Admittedly, I love coffee. I love its aroma, its smoothness, its complexity, and its flavor (well at least good coffee). More importantly, I love the way it makes me feel. It jumpstarts my day, increases my productivity, and improves my ability to work with others. However, I need to be careful about how much caffeine I take in throughout the day. Sometimes I need to downshift and drink a cup of tea. Sometimes I may need to detox and just drink water. Thankfully, there are ways that you and I can use to optimize our caffeine consumption.
In the business world, people always talk about networking, networking, and networking. So, why do people keep talking about this concept of networking? What is networking? Why are the benefits? I am here to answer those questions for you.
From time to time, we are put in stressful situations. These situation could last for hours, days, weeks, or even longer. Many times, there’s very little you can do about the external circumstances that bring on stress. Things just happen. However, you have a lot of control over the way you react to these circumstances.
There are certain things you should never, ever do at work. Even though some work environments may be very relaxed and collegial, there’s always a line. Over the last 8 years of working in the corporate world, I’ve seen some things that will make you shake your head. Here are some of the most inappropriate things I’ve seen coworkers do. Fortunately, the majority of these are from a select (and very special!) few and not representative of my former and current coworkers as a whole.
Recently, I watched a documentary on Amazon about Huy Fong Foods (the maker of the famous Sriracha sauce). The documentary follows David Tran, an ethnically Chinese immigrant from Vietnam, and how he built his company over the years. I was fascinated by the story and how the US version of Sriracha sauce came to be. Within that story, there are so many business lessons that we can learn. I will detail some of those lessons below.
You’ve put hundreds of hours into a side business that has generated consistent earnings for you. If you are looking for a job, why not use it to sell your skills? As long as your employer doesn’t think that you will quit your job in the near term to pursue your own business, you can leverage that business experience into a position. Here are a few examples.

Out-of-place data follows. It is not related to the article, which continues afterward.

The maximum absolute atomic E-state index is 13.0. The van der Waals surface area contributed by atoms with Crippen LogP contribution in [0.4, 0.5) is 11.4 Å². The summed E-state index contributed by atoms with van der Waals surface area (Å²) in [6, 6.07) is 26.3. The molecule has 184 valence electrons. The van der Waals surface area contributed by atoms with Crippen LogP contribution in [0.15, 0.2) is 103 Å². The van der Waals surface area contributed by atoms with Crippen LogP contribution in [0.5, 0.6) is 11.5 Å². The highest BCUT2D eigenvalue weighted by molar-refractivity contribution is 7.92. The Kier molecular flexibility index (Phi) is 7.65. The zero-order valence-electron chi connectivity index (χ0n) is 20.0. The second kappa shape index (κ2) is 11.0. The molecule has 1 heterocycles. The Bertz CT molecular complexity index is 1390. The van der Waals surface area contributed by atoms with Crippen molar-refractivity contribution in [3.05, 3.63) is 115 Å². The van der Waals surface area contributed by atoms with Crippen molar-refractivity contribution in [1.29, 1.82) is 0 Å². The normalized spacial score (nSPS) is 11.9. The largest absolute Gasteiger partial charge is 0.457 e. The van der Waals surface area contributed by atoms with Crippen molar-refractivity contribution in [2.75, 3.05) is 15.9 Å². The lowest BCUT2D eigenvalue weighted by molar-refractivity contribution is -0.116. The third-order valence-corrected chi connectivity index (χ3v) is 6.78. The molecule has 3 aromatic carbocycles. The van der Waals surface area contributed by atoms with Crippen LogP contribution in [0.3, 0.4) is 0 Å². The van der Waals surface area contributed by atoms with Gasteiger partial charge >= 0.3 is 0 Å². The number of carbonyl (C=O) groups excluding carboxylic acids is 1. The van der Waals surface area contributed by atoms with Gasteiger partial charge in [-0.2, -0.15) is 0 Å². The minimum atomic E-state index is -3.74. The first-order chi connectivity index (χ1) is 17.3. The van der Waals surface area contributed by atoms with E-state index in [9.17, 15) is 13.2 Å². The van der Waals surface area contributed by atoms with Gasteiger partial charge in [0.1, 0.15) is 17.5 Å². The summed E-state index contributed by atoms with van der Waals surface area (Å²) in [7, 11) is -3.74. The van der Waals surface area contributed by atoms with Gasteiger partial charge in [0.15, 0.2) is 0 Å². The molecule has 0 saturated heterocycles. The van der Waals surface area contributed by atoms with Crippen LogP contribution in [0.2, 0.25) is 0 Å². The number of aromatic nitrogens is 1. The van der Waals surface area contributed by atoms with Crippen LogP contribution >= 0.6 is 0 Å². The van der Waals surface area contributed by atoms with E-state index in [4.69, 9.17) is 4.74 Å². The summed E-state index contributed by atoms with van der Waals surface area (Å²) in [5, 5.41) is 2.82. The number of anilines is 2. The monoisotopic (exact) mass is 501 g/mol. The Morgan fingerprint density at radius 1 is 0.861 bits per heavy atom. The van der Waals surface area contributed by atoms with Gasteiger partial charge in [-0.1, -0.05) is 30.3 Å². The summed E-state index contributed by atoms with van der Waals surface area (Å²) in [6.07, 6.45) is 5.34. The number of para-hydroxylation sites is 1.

I went to college at a small liberal arts school where quality writing was emphasized in all courses, including math and sciences. I remember having to clearly explain my solutions in calculus using full sentences. I remember my freshman core writing seminar and how poorly my papers were written. Over time, I learned to appreciate quality writing and understand its importance, power, and elegance.
CareerBuilder conducted a study to figure out the worst and best resume terms to include. What they found was that managers highly preferred terms that indicated positive results in your work rather than terms that describe your abilities.
“Hiring managers prefer strong action words that define specific experience, skills and accomplishments,” said Rosemary Haefner, Vice President of Human Resources at CareerBuilder. “Subjective terms and clichés are seen as negative because they don’t convey real information. For instance, don’t say you are ‘results-driven’; show the employer your actual results.”
In order to have money left over to invest towards retirement, retire early, or just to build wealth, chances are you’ll need to figure out a way to save more money. Of course, cutting that $2 daily cup of coffee will add up in the long run. However, that $2 is probably just a very small percentage of your overall spending. In addition, you’ll end up brewing your own cup of coffee, which will save you money, but there’s the added cost of all the time that you’ll spend every morning grinding the beans, waiting for the coffee to brew, and cleaning up your pot. Not to mention, if all that work doesn’t energize you, you’ll have further depleted your mental power before you even start your work.
Some positions will require that you be given a business case study to test your business acumen and analytical skills. If you are interviewing for a top consulting firm, such as McKinsey, BCG, or Bain, then my framework will be too simple for you. There are entire books and courses that teach you how to structure, break down, and solve business cases for interviews at those consulting firms. I've personally gone through many cases myself and practiced with others. Here, I have taken the key lessons I have learned and condensed it into one post by providing a simple framework that will work for the majority of Fortune 500 business case interviews.
Professional Development and Personal Finance Blog